On 3 March 2022, we published an article titled "EU's anti-immigration biometrics projects in Senegal and Côte d’Ivoire." In the article written by Maximilian Henning we, iAfrikan.com, made several points. Key among these was that:
- The EU aid money never really leaves Europe. This money is not transferred to the authorities of these countries for them to use. Instead, it is given to European development agencies, who then advise these countries’ authorities. In this case, most of the money goes to the French company Civipol, of which the French government holds 40%.
- The European Union development money is going toward the building of national biometrics databases in Senegal and Côte d’Ivoire – with an eye on preventing immigration.
European aid money never makes it to Afrika
On the point about the EU aid money "not leaving Europe but rather, instead of being given to the relevant Afrikan countries, paid to European companies or agencies to do the actual work, the European Commission appears to be agreeing with the point made in the article.
As Pisonero put it when responding to iAfrikan.com, "The project is implemented via two European agencies in Senegal (CIVIPOL and ENABEL) and by CIVIPOL in Cote d’Ivoire, with staff working in the field in the premises of the competent civil registry authorities."
Without saying the exact words, Posinero in this case confirms our initial point. The EC's spokesperson further goes on to highlight who the beneficiaries of the projects' are in each country and which other partners are involved, however, the point remains, the aid money never leaves Europe for Senegal or Cote d’Ivoire.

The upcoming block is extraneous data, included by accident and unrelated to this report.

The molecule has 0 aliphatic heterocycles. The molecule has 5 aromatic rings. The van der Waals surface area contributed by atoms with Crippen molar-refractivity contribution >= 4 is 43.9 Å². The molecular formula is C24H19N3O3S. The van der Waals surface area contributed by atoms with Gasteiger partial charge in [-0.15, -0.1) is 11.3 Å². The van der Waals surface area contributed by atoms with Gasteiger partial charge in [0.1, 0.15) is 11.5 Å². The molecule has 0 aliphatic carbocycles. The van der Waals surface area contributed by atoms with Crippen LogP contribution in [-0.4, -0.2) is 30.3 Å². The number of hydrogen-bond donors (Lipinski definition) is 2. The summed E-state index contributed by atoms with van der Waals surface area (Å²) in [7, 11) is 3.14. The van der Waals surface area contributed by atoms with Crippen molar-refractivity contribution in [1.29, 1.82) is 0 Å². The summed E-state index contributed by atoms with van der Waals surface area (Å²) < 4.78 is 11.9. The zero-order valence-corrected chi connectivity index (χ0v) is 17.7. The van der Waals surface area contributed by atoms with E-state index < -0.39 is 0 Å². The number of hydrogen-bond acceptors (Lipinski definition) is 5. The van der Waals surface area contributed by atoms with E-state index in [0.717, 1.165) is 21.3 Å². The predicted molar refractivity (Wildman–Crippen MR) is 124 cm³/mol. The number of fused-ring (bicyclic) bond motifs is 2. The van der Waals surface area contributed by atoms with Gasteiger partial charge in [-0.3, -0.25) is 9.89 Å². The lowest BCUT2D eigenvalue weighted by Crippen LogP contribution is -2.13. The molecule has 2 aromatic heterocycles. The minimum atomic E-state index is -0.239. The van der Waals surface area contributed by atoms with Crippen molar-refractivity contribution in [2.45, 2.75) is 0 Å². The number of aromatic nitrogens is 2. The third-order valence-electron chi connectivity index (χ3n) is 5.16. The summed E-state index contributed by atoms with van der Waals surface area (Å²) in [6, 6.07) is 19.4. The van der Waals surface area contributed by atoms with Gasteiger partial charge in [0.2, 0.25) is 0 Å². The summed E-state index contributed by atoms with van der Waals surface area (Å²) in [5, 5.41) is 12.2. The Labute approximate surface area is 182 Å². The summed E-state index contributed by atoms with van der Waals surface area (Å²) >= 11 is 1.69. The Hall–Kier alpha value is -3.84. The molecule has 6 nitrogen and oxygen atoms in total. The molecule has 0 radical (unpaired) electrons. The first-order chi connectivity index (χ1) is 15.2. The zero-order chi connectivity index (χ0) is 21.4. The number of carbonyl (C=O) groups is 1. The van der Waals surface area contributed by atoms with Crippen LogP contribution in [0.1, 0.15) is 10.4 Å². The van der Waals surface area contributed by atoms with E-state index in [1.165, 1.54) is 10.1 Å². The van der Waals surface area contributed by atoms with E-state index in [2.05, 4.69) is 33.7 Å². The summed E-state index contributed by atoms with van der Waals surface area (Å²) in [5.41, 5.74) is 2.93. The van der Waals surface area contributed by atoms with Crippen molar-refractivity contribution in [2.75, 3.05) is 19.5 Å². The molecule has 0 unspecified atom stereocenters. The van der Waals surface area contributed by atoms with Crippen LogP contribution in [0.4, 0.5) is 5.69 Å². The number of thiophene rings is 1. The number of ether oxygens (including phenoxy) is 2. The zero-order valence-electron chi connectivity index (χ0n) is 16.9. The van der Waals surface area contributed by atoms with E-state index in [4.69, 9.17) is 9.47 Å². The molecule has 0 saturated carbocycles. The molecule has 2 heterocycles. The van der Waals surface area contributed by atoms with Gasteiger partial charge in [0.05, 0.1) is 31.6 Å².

"The beneficiaries of these projects are national stakeholders in each country, not the implementing partners, who are charge of preparing and conducting the activities, in close cooperation with the national authorities."
"In Senegal, the project activities consist of: accompanying the authorities in the strategic steering of the civil registry system; foreseeing the preparation of the environment needed for the creation on a national registry system, connected with all civil registry centres, as well as the acquisition of hardware and software equipment; providing training to civil registry & Ministry officials; and facilitating connexion of the civil registry system with the biometric identification database. In Cote d’Ivoire, the project activities consist of supporting the national authorities in the strategic steering of the reform to be performed on the civil registry system, support on the drafting and implementation of a national awareness-raising campaign on the benefits of birth/marriage/divorce/death registration; implementation of pilot actions of citizens registration in health centres and registration centres. In Côte d’Ivoire, other partners, such as UNICEF, are also active in the sector of civil registration."
National biometrics projects and anti-immigration
The second key point of the original article comes in two parts. The first part is about the national biometrics projects in both Senegal and Senegal and Côte d’Ivoire, while the second, and related, part is about anti-immigration.
In responding to iAfrikan.com, Pisonero answers what we already knew, through researching for the original article, about the structure of the biometrics projects. Curiously, Pisonero completely avoids and does not answer the statement about these biometrics projects being used by the EU for anti-immigration by Afrikans.